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December 23, 1968


Beldock, P. J., Christ, Rabin and Hopkins, JJ., concur in Memorandum; Benjamin, J., dissents and votes to modify the order so as to reduce the award and to delete the additional allowance, with an opinion.

Memorandum: This appeal is before us after Special Term confirmed the thorough report of three Commissioners of Appraisal involving a land and improvements parcel, condemned for school purposes. The experts for the contending parties, the Commissioners and the court at Special Term have all agreed that the value of the building and improvements is approximately $187,000. The point of difference between the experts has been the valuation of the land. There was a full trial with adequate cross-examination on this question; and the Commissioners not only examined the subject premises, which they were required to do, but also personally inspected the parcels submitted by the experts as comparable sales.

Within this framework, the Commissioners arrived at a total valuation for land and building of $345,000, roughly a sum which is the average of the high and low figures of the two experts. This valuation, subsequently confirmed by the court at Special Term, was arrived at in accord with established procedure and we find it to be a proper and a fair amount. It is not excessive. We may not disturb the valuation found under the circumstances of this case (Matter of Huie, 2 N.Y.2d 168).

Finally, we find no improvident exercise of discretion in Special Term's award of a statutory 5% additional allowance (Condemnation Law, ยง 16).


Order of the Supreme Court, Westchester County, dated October 30, 1967, which inter alia (1) confirmed a report of Commissioners of Appraisal, as corrected, fixing a condemnation award at $345,000, and (2) granted respondents an additional allowance of 5% upon the award. Order affirmed, with costs.

Benjamin, J. (dissenting).

In my opinion, the award in this case is grossly excessive.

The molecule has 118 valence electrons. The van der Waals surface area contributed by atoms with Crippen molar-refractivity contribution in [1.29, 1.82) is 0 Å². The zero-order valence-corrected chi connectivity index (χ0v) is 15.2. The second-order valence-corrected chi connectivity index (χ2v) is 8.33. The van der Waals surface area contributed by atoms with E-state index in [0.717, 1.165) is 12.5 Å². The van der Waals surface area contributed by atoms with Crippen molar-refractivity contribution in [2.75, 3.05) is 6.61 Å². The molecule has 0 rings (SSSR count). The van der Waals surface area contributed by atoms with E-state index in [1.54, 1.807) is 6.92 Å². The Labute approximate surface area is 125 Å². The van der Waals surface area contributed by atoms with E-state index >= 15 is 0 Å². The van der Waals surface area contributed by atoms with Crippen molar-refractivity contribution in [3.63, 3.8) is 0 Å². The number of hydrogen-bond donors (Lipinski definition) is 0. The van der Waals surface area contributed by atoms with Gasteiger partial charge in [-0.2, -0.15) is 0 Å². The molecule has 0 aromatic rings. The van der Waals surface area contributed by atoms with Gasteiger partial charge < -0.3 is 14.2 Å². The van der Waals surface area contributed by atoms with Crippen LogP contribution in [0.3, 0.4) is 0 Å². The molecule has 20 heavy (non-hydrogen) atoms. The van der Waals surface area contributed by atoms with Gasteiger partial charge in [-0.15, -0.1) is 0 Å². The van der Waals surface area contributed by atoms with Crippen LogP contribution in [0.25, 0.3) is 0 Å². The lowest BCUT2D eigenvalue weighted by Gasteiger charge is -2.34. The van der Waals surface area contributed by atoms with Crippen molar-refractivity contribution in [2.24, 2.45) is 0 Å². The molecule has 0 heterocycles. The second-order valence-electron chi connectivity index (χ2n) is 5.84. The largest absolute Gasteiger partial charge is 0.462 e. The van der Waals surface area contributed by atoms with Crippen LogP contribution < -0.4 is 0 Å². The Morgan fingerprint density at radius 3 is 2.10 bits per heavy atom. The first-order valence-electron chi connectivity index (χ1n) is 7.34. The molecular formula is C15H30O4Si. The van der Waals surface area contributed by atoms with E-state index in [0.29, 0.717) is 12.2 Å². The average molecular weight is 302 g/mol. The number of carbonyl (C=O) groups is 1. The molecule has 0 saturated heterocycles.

The issues have been thoroughly and competently tried by both sides; and the record is adequate to enable this court to determine a fair award, different though it may be from that made by the Commissioners and confirmed by Special Term.

I am in full accord with the Commissioners' findings that the building in question is not a specialty; that the highest and best use of the property, including the land, is the use for which it was employed at the time of the taking; that the vacant land, in front and in back of the property, aggregating 36,000 square feet, should be considered as auxiliary to the building itself, since the front was required for loading purposes and the rear for off-street parking for employees; and that, under such circumstances, the proper way to value the property is by the capitalization method, not by the summation method. On this last point, it is plain that the summation method of appraisal, which determines value by adding the estimated fair value of the land to the depreciated reconstruction cost of the buildings, is inappropriate with respect to a nonspecialty, income-producing property like that at bar. For the purpose of total illumination, comparable sales may likewise be employed, but in the final analysis the award in this case must stand or fall upon the basis of a properly-applied formula of capitalization of net income.